This morning we left New Orleans and headed toward Jackson, Mississippi. We weren’t able to set up an interview with anylocal LGBTQ organizations in the state, so we decided to try our luck in the State House. I wanted to find a representative or senator willing to talk to us on camera about LGBTQ equality in Mississippi. I wasn’t sure how this would work out; we didn’t have an appointment to meet with anyone, and, as one aide put it, we were asking about a “pretty controversial subject.”
We had to try. I put my wireless microphone on my shirt and Potter grabbed the camera. We walked up the steps and into the State House. We made it through security and began wandering the halls, looking for someone to speak to. We hung out outside the Senate chamber and waited, but they were in session and no one came out.
We decided to look for a rep or senator in their office. We started walking the halls, looking in the office doors for someone to meet with. I poked my head in this one office and saw a life-size cardboard cutout of President Obama. That seemed link a good sign to me. I explained to the receptionist that we were traveling across the country making a documentary about gay rights and that we were looking for a rep or senator to interview. She was amazing. We would not have gotten an interview if not for this woman. Both the Senate and the House were in session, but she called a rep on his cell phone and persuaded him to meet with us.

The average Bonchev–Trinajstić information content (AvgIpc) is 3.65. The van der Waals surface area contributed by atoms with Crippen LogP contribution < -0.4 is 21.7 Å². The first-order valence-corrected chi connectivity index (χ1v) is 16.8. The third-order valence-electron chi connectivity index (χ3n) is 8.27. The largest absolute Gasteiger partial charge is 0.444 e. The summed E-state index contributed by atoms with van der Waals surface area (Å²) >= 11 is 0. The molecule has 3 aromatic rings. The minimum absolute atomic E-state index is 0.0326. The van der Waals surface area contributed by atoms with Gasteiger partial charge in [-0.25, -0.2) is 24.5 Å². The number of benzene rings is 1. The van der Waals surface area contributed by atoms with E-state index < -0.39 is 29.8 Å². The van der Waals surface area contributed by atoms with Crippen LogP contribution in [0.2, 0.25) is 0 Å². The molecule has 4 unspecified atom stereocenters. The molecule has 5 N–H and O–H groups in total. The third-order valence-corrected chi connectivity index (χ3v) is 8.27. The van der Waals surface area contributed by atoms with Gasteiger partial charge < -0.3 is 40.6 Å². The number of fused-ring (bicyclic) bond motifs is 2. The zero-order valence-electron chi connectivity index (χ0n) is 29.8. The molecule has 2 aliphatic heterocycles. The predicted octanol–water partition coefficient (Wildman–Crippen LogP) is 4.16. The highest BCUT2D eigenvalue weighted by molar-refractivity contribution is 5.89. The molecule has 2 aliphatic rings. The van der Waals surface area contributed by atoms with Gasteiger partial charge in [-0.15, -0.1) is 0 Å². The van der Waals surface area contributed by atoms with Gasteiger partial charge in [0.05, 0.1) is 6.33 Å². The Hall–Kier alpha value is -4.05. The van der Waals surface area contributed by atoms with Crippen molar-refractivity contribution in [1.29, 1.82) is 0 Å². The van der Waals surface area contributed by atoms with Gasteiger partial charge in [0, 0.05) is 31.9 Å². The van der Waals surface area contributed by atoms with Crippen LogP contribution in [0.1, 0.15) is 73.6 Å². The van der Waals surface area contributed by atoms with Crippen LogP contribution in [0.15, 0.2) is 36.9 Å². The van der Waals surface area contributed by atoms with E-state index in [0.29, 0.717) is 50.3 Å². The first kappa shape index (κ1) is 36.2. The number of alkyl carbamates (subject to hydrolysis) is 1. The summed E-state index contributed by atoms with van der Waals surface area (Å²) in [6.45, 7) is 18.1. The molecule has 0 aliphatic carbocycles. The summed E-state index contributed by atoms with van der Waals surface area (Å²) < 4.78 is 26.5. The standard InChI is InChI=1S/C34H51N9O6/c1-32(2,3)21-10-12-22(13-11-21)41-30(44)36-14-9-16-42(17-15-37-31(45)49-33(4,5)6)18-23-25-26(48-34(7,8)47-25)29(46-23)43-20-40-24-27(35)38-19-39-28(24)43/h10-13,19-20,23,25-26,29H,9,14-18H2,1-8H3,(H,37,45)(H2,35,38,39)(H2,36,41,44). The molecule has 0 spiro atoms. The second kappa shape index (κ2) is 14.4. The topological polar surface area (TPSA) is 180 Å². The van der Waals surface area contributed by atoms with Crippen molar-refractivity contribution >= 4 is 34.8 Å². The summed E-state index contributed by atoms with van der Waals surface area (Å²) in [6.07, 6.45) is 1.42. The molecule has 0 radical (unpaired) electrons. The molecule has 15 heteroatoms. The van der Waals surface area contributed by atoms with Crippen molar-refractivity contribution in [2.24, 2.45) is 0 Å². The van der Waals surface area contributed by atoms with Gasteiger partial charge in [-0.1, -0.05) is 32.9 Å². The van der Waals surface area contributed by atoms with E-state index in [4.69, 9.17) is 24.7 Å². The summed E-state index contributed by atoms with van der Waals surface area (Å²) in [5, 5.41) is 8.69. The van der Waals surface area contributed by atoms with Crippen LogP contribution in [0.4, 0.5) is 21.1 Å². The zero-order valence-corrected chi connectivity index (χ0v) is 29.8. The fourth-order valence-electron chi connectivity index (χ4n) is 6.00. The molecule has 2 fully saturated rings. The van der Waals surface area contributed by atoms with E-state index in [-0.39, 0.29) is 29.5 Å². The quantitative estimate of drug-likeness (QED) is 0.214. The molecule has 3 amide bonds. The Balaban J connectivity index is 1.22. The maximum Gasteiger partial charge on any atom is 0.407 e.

We had a good interview with Representative Greg Holloway. We talked about equality for LGBTQ folks in Mississippi and if that is a possibility. He supports equal rights, but doesn’t quite understand the issues facing the queer community. He was not aware that it is perfectly legal in Mississippi to fire someone for being gay. LGBTQ folks in Mississippi are not protected under employment, housing, or hate-crimes laws. Same-sex relationships are not recognized by the state. There is a lot of work to be done in Mississippi. We need to educate our allies, like Rep. Holloway, about the struggles facing our community. This is difficult in a place like Mississippi where folks are in jeopardy of losing their job if they come out. But, just the fact that a State Rep was willing to meet with us and publicly support LGBTQ equality on camera is a positive sign.